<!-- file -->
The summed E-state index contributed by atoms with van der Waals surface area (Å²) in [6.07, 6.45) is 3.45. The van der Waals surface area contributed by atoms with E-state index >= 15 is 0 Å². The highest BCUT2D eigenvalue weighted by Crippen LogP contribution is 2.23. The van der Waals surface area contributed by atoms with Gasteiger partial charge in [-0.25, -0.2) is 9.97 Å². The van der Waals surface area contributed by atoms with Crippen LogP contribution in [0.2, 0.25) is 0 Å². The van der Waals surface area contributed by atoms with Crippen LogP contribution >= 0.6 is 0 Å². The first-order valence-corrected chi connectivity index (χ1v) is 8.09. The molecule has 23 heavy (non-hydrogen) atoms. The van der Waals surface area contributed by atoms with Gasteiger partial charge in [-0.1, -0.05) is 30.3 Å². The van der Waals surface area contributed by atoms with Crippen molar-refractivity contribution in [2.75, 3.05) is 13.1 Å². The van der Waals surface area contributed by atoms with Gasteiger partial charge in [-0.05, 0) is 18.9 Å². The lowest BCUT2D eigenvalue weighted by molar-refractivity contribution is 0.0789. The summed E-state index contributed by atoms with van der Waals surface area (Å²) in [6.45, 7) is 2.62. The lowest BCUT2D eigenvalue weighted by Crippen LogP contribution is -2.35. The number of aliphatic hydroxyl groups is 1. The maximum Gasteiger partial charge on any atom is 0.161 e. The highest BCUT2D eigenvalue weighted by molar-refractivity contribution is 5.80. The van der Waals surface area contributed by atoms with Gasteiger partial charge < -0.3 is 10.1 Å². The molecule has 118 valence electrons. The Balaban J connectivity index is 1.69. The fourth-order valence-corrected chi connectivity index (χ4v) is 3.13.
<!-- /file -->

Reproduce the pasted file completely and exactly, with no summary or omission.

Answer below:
The summed E-state index contributed by atoms with van der Waals surface area (Å²) in [6.07, 6.45) is 3.45. The van der Waals surface area contributed by atoms with E-state index >= 15 is 0 Å². The highest BCUT2D eigenvalue weighted by Crippen LogP contribution is 2.23. The van der Waals surface area contributed by atoms with Gasteiger partial charge in [-0.25, -0.2) is 9.97 Å². The van der Waals surface area contributed by atoms with Crippen LogP contribution in [0.2, 0.25) is 0 Å². The van der Waals surface area contributed by atoms with Crippen LogP contribution >= 0.6 is 0 Å². The first-order valence-corrected chi connectivity index (χ1v) is 8.09. The molecule has 23 heavy (non-hydrogen) atoms. The van der Waals surface area contributed by atoms with Gasteiger partial charge in [-0.1, -0.05) is 30.3 Å². The van der Waals surface area contributed by atoms with Crippen molar-refractivity contribution in [2.75, 3.05) is 13.1 Å². The van der Waals surface area contributed by atoms with Gasteiger partial charge in [-0.05, 0) is 18.9 Å². The lowest BCUT2D eigenvalue weighted by molar-refractivity contribution is 0.0789. The summed E-state index contributed by atoms with van der Waals surface area (Å²) in [6.45, 7) is 2.62. The lowest BCUT2D eigenvalue weighted by Crippen LogP contribution is -2.35. The number of aliphatic hydroxyl groups is 1. The maximum Gasteiger partial charge on any atom is 0.161 e. The highest BCUT2D eigenvalue weighted by molar-refractivity contribution is 5.80. The van der Waals surface area contributed by atoms with Gasteiger partial charge < -0.3 is 10.1 Å². The molecule has 118 valence electrons. The Balaban J connectivity index is 1.69. The fourth-order valence-corrected chi connectivity index (χ4v) is 3.13.